What makes something funny? While extremely subjective, theorists and comedians alike have established some guidelines that could bring you closer to writing a guaranteed knee-slapper. Between our interview with a comedian who literally made me laugh out loud on set, combined with more scientific advice (yes, there are people who study comedy!), today we’re going to help you find the funny in your next screenplay.
Monica Piper is an Emmy-winning writer, comedian, and producer whose name you may recognize from hit shows such as “Roseanne,” “Rugrats,” “Aaahh!!! Real Monsters,” and “Mad About You.” She is naturally funny, but she says most anyone can be.
“Funny is all around you,” she said. “Your antenna has to be aware of where it is,” because then you don’t even have to find the funny, and as Monica told us, “the funny finds you.”
Most things that are humorous, across cultures, fit into one of many theories of comedy, according to Peter McGraw and Joel Warner. They wrote this Slate article on a recent attempt at a unified, global theory on comedy.
The Superiority Theory says that people will laugh at another’s misfortune – take slapstick or teasing, for example. The Relief Theory says that people will laugh as a means to relieve their own psychological tension, overcome their inhibitions, and reveal suppressed fears or desires, which is why some people find dirty jokes hilarious. The Benign Violation Theory says that something is funny when it strikes the precious balance of being wrong or threatening, while still being okay or safe. Of course, the person you’re telling the joke to matters almost as much as the joke itself.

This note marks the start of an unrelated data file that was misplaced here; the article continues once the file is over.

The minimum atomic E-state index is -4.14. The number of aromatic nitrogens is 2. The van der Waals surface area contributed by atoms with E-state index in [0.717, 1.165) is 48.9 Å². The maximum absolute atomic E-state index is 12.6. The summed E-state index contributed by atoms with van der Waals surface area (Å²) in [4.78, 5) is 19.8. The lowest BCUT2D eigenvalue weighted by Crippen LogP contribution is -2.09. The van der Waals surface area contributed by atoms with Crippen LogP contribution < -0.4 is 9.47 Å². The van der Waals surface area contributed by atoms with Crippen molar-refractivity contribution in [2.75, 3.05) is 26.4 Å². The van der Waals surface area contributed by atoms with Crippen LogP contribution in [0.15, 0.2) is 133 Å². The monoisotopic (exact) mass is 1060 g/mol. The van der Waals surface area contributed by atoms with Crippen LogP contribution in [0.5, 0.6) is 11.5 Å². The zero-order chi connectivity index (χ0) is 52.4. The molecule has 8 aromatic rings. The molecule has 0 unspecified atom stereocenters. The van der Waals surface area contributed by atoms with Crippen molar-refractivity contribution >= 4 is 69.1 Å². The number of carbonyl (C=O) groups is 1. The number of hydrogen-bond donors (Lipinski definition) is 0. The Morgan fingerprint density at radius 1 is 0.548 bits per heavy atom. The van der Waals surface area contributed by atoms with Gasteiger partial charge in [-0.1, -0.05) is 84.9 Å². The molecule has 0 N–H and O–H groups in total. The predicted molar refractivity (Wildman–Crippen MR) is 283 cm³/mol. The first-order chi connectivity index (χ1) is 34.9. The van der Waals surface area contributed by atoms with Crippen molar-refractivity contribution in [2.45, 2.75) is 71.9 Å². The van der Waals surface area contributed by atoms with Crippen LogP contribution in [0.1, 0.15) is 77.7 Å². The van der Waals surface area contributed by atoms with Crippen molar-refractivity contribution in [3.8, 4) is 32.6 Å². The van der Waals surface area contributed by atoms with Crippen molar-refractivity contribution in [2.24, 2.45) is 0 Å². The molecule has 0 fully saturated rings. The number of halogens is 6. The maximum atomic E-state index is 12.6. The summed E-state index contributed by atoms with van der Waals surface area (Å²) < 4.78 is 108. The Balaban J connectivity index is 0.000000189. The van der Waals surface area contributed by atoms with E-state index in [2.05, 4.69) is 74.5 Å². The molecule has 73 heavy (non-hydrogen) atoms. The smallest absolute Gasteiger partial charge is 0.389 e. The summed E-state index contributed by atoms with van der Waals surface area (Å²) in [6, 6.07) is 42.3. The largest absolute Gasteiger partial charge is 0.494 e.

“Jokes that are funniest come from twisted expectations,” Monica told me, which is at the root of the Incongruity Theory – when there’s an inconsistency between what you expect to happen and what actually does.
But theories aside, Monica said the funniest moments, especially in TV and film, are ultimately derived from character.
Her tips for writing hilarious scripts are rooted in story:
Comedy should be based on some element of truth
Comedy should have a point of view
Comedy cannot be emotionally neutral
“How do I feel? What do I hate? What do I love? What confuses me? The idea is to exaggerate,” she said.
If you’re having trouble writing a joke, try working backward. What’s not funny? According to theorists, a joke that’s too extreme on either side of a sliding scale, between benign and a violation, probably won’t hit the right notes with your audience. The key is finding the sweet spot.
“Look at the story as the bracelet,” Monica said. “You need the bracelet before you can put the charms on it, and the jokes are the charms.”